Writing prompt: For the birds

Hi, all. A new writing prompt today. You can write a poem or a paragraph or even turn this one into a comic. What I want you to do is look at the animals around you — birds, squirrels, pets, deer. Watch them for a few minutes and imagine a conversation they’re having with someone else. It could be another animal. It could be you!

Here’s something I wrote this morning based on two cardinals that I like to watch from my office window. If you have something you’d like to share, please let me know, I’d love to see it!

Before the Rain

He might say: Come this way.

And she might ignore him

For awhile

Before flying down and taking a peck

At the railroad tie

Before flying up and balancing triumphant

On the phone wire.

She might say: You’re late again

And he might ignore her

Before raising his wings in an almost-shrug

A way of secretly showing off his red,

A way of making her wonder why he’d never been

a model in an LL Bean catalog

(fall, not spring).

They’ve been together, these two

For all of the seasons now

And he hasn’t put a ring on it

Not even a Swarovski crystal.

She might say: It doesn’t matter.

She might mean it.

(Photos by my kiddo)

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Grim Nursery Rhymes

Some of you have probably heard the theory that the nursery rhyme “Ring Around the Rosie” is actually rooted in the plague. (Scholars say the rhyme actually predates the plague, but I grew up hearing that the “rosie” was a rash, and that falling down meant we all fell… dead.

Nursery rhymes (the tree limb breaks and the cradle falls, for instance) didn’t always attempt to spare kids from horror. Some of them brought it on.

Lizzie Borden had an axe
She gave her mother 40 whacks
When she saw what she had done
She gave her father 41

So this prompt is dark, but if you want to try it: Write some nursery rhymes for COVID-19. Social distancing. Physical distancing. Hand washing. Coughing.

Touch your mouth

Touch your cheeks

And  you’ll be sick

Within two weeks

(Well. You get the idea.)

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Writing prompt: Spring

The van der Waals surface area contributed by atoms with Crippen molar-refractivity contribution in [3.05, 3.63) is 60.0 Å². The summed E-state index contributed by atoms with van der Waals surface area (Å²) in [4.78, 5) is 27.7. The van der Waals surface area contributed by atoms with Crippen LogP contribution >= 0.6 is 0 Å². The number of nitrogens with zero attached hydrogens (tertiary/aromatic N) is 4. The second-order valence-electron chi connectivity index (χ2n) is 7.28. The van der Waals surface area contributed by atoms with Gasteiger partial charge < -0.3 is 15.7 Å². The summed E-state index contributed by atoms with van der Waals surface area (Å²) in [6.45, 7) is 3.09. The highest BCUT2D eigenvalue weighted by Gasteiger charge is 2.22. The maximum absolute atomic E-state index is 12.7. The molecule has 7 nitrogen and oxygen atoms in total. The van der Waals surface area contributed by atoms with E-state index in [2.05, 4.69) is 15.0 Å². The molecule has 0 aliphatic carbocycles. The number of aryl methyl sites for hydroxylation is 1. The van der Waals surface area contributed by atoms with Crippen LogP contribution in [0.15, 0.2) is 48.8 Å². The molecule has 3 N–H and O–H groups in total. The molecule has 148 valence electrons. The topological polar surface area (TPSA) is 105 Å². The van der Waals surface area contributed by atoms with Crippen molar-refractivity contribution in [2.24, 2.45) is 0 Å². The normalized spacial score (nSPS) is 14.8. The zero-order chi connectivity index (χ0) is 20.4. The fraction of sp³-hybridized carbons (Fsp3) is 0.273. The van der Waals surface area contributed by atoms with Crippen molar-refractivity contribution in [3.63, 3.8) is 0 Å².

It’s spring. And, okay, maybe that’s not the first thing on everybody’s mind these days, but it’s here. It’s happening. I’ve loved seeing photos of flowers blooming and of that fresh, yellow-green color of new growth. Today’s writing prompt is simple and broad.

Write about spring.

You can try a poem, rhyming or not. You can write a prose paragraph.

You can sit outside and listen and just make a list of sounds that you hear. You can make a list of the colors that you see.

Share if you’d like. I’m glad to be your audience!

If you’re interested in more prompts, go here: WRITE.


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Writing prompt: Writing out your fears

Had some fears over the past few days (or weeks)? Let’s write about them. If you’ve had something cancelled that is making you hugely disappointed? Let’s write about that, too.

Let’s start with a phrase you’ve heard recently, and that will be your first line of a poem or prose paragraph. Something like:

I’m sorry. An abundance of caution. Cancelled. Social distancing.

Line two and three: tell us what today was supposed to be like.

Line four and five: tell us what today IS like.

Line six: Repeat line one.

Line seven: End it how you want to end it. You can be positive or you can be negative — just get some thoughts and feelings on paper.

More writing prompts are here. 

If you want to share something I’d love to see it.


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Writing and drawing prompt — meeting your character

Hi, all. Thanks to the Nerdy Book Club for running this essay on meeting a character for the first time. You can probably guess what my writing prompt for today is going to be, but I’ll go ahead and explain it anyway: It’s time to do a character swap.

You can do it one of two ways

Get the members of your family together in one room. Everybody gets too pieces of paper. On page one, I want you to design a character. Please include the following:

  1. What your character looks like (big, pink, stripy, human)
  2. What your character is wearing,
  3. Your character’s favorite food, sport and hobby
  4. Your character’s favorite expression
  5. Your character’s current problem

Now everyone pass that paper to the right. And on your blank page, please draw the character you were handed. If you do this project and want to send in some pics, I’d love to see them. How did it feel to have someone else bring your character to life?

And the second way, of course, is to do this prompt with a friend. It’s a great way to get in touch especially since you are no longer seeing your friends each day, Send the results back and forth by email or text, with the help of a parent or guardian (unless you are a parent or guardian, in which case you do not need permission). I’d love to see the results. Were there any surprises?

More writing prompts are here. 


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